(SPOILERS: Raiders of the Lost Ark, The Terminator, The Matrix, Inception, Little Miss Sunshine)
One of the most difficult things to handle well in a screenplay is exposition. Exposition is the stuff the audience needs to know to understand the story but isn’t particularly interested in. Because the audience doesn’t inherently care about exposition it is, by definition, boring. Your job as writer is to find ways to make it palatable. Here are four ways to help exposition go down easier:
When you deliver your exposition is as important as how you deliver it. Never, ever start your script with exposition. Readers will toss it aside before they even get to the meat of the story. Instead, place the information somewhere the audience will appreciate it. Often it’s best to dribble the exposition out, slipping it into scenes that have other purposes. But sometimes, especially in stories with complex or fantastic settings or mythology, it can be better to have a scene that is solely for exposition.
Raiders of the Lost Ark (story by George Lucas and Philip Kaufman, screenplay by Lawrence Kasdan) has a very expository scene in Act One. Two FBI agents tell Indiana Jones and his boss at the university about the clues they’ve uncovered regarding the Nazi’s search for the Ark, and then Indy explains the Ark’s history and a bit about the Staff of Ra. It lays out almost everything the audience needs to know to understand the rest of the movie.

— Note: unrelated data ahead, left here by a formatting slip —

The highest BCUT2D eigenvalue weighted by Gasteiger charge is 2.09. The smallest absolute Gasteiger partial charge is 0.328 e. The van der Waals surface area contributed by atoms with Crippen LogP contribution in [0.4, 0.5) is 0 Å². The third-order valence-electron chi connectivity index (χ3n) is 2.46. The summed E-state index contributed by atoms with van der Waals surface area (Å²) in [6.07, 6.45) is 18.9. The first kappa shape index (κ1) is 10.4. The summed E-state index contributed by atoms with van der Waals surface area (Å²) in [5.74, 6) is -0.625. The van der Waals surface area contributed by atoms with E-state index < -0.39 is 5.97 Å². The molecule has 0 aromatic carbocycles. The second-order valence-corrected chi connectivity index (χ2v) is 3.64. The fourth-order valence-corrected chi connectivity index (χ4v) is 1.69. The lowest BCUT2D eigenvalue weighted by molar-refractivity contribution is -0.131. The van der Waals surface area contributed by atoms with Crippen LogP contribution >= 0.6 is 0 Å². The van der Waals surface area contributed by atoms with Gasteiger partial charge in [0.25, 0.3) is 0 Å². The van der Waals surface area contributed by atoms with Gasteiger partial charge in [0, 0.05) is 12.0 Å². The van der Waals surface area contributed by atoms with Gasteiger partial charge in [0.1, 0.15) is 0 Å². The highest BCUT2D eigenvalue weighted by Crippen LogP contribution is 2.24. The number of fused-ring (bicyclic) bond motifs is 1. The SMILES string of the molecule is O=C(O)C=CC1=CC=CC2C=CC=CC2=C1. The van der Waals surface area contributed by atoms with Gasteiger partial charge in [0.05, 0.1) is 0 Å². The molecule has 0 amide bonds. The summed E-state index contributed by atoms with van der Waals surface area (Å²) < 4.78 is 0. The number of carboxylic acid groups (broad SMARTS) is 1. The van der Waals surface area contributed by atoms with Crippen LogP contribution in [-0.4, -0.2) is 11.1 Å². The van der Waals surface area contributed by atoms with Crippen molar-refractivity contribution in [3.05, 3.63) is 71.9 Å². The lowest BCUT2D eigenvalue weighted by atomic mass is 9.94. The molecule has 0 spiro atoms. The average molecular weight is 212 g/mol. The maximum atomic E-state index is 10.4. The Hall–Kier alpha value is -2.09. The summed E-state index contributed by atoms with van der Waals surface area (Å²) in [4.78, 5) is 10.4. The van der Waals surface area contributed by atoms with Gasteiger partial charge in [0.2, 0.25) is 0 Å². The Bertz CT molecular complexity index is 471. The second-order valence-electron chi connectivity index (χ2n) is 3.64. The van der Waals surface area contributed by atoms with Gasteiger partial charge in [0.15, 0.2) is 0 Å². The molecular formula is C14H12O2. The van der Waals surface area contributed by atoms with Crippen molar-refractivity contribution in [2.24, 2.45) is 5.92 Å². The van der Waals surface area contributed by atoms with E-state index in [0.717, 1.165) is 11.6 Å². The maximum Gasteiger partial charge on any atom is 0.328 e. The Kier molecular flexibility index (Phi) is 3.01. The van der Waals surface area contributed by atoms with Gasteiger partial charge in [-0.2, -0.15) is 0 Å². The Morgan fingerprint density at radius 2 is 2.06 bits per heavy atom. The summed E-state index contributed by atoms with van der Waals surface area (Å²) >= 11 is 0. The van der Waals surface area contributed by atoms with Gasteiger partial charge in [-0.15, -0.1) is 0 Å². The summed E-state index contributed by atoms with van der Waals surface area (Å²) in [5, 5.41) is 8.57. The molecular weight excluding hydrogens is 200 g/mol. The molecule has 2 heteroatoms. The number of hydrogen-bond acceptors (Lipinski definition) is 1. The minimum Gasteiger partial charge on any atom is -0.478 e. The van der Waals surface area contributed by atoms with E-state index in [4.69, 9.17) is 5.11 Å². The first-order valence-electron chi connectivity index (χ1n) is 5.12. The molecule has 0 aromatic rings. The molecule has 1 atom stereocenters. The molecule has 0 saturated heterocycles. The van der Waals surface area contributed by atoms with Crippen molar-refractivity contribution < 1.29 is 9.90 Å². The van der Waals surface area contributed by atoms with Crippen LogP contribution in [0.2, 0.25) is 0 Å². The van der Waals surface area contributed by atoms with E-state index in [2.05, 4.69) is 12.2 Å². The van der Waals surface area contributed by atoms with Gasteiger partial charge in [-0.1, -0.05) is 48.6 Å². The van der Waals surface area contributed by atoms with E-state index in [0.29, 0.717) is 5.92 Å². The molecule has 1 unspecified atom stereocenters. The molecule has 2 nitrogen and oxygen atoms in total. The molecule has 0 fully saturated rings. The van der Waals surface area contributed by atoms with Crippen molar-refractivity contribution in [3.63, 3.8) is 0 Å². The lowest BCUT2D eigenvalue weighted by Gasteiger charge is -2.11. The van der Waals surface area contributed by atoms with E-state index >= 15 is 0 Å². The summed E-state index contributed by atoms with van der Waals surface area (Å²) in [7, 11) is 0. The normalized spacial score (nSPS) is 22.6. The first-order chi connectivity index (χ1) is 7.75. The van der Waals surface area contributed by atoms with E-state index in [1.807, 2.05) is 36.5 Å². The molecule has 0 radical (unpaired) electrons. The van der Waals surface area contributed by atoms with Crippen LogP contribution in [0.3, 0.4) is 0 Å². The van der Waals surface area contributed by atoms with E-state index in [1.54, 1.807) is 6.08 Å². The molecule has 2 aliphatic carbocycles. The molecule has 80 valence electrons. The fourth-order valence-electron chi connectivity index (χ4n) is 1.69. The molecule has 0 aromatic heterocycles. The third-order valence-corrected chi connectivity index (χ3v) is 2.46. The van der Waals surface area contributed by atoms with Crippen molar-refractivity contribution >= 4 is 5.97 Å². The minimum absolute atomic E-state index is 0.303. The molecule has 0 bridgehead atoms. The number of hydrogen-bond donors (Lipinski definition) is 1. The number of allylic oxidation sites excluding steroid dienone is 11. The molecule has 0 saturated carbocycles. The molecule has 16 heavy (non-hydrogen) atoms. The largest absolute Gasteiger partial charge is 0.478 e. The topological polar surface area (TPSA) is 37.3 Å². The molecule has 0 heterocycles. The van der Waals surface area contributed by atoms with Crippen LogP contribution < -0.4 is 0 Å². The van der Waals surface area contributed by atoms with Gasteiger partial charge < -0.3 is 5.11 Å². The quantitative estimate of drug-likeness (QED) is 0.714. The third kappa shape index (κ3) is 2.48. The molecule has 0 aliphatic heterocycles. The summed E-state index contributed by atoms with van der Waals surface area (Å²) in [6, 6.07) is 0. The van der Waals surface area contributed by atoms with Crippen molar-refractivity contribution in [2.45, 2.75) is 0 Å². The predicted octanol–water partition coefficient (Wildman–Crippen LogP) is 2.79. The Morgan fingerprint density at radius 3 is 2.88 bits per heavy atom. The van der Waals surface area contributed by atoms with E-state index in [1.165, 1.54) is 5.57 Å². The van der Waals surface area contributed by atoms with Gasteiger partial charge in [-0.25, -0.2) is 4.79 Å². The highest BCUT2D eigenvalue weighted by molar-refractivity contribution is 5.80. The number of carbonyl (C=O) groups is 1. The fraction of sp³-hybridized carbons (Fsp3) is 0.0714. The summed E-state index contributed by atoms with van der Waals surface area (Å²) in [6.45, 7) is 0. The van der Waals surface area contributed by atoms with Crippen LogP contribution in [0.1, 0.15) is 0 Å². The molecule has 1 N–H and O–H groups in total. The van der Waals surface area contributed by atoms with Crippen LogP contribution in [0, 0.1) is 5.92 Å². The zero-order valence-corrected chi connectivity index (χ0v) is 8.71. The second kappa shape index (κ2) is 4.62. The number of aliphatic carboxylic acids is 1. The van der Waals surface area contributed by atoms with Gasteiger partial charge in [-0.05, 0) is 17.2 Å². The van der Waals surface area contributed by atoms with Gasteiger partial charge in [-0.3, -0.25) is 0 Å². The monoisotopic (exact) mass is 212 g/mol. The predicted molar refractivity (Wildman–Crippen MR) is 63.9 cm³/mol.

If we opened with this scene it would be a snooze-fest in the theater. Instead, it comes soon after a long sequence of rip-roaring action. At that point the audience could use a little break. So one way to handle exposition is to place it after a tense, exciting scene when the audience is happy to take a few moments to catch their breath.
The Matrix (written by Andy & Larry Wachowski) demonstrates another way to time exposition for maximum effect. We don’t get the explanation of what the Matrix is and the history of how the machines have taken over the world, until Act Two. Prior to this we’ve seen all kinds of weird things – people with super powers, Neo’s mouth vanishing, and a pill that draws Neo into a strange world. By Act Two we’re desperate for somebody to explain what’s going on and we happily sit through Morpheus’s lecture. If you make the audience want to know the expository information it won’t seem boring.
2. The Character Who Doesn’t Know
It can be particularly painful to see one character tell another character something they already know. It’s obvious the dialogue is just there for the audience’s benefit. Putting someone into the scene who doesn’t know the information can solve the problem. This is why the FBI agents in the Raiders scene don’t know anything about the Ark or its religious history. That gives Indiana Jones a reason to explain it.
In Little Miss Sunshine (written by Michael Arndt), the character of uncle Frank serves this purpose. He is newly arrived to the family, so he doesn’t know things like why the brother doesn’t speak or why Grandpa got kicked out of the retirement home. He can logically ask these questions. And when the reason is explained to Frank, the audience is let in on it as well.